HERR: THE COUNTDOWN OF JOE PITTS’ 40 WORST VOTES HAS BEGUN!

THE COUNTDOWN OF JOE PITTS’ 40 WORST VOTES HAS BEGUN!
 
September 17, 2010 — It’s a tough job, but somebody had to do it:  counting down Congressman Joe Pitts’ forty worst votes.  It’s widely known that Congressman Pitts has a long record of voting “NO” on bills that would help our district’s working men and women.  But to sift through all those “NO” votes to demonstrate the importance of giving Rep. Pitts a much-deserved retirement was daunting.  Let the record show that the Herr 2010 campaign was equal to the task.  We searched the Congressman’s voting record for the past four years (which amounted to giving Mr. Pitts a “bye” for the first eleven years of his long and dismal tenure in Washington.)
 
To avoid being thought excessively partisan, the Herr 2010 search committee drew upon Megavote.com, a non-partisan aggregator of data from The Congressional Record.  For additional information on bills, we turned to THOMAS, a research tool provided by the Library of Congress, and cost estimates issued by the non-partisan Congressional Budget Office.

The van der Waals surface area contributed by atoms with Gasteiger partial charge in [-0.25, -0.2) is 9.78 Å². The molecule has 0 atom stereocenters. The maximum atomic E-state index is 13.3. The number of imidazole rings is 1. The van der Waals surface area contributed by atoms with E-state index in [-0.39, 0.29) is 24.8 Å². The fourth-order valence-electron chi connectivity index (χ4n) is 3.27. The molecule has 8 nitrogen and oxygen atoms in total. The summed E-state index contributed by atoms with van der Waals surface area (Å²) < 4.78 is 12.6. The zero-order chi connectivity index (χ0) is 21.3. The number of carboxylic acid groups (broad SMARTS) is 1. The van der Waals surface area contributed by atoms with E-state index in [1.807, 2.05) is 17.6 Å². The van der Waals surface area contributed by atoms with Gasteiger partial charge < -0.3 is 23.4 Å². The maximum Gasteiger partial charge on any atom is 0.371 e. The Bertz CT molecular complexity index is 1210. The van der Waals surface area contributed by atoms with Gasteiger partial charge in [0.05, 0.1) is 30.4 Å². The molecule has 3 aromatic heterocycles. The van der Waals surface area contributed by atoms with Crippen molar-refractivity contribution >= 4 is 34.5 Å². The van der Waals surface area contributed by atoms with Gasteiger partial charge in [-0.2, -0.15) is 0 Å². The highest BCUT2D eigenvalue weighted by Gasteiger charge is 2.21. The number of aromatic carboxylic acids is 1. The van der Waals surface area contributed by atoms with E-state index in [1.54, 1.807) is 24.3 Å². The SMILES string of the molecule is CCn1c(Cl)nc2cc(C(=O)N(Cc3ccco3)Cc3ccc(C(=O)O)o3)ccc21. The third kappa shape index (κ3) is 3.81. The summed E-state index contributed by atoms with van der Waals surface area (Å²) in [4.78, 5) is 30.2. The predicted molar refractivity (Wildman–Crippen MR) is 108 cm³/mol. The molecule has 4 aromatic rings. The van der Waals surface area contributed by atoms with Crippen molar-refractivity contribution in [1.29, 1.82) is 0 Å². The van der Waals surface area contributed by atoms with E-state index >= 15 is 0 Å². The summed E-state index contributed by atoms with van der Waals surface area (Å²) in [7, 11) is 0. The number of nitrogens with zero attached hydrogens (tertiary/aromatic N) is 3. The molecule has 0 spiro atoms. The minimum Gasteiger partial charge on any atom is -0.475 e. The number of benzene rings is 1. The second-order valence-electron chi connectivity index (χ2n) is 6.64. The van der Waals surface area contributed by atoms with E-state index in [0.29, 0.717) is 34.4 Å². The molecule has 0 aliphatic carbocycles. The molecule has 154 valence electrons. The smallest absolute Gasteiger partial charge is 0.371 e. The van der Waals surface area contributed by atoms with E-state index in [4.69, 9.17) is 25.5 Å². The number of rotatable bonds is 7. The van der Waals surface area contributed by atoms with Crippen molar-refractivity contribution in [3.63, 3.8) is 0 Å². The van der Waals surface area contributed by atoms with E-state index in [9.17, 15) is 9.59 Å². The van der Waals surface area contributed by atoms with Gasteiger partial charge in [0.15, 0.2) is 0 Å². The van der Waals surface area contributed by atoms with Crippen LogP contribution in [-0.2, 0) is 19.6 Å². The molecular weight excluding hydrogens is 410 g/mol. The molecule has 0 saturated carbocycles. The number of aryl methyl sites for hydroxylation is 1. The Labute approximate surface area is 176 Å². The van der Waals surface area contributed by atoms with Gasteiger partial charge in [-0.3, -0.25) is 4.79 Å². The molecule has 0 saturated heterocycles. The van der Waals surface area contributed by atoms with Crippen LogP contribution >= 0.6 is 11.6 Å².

With much furrowing of brows and perusal of legislative language, we narrowed the list down…and down…until we had Joe Pitts’ Forty Worst Votes.  The Lois Herr campaign will release the list, one bill at a time, over the next forty days.  (Important note:  the decision of the judges is final, and persons wishing to draw up their own “Pitts’ 40 Worst Votes” lists are encouraged to do so.  The Congressman has given us all plenty of material.)
 
Drum roll please…  Announcing Number 40 (the least of the worst):
 
H.R. 2868, the Chemical and Water Security Act of 2009
 
This bill, sponsored by Rep. Bennie G. Thompson of Mississippi, aims to protect chemical facilities from terrorist attacks by requiring owners of facilities to prepare security plans or to rely on alternate plans that may already be in place.
 
Pitts votes NO.
 
We’re not sure why Rep. Pitts voted against this effort to improve our defenses against terrorist attacks.  He could not possibly have thought it would be too expensive, as the CBO had evaluated the bill and declared, “We estimate that any such effect [on direct spending and revenues] would not be significant.”  In any event, Rep. Pitts did vote “NO”, but H.R. 2868 eventually passed 230-193 with 11 not voting.

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    Total Voters: 232

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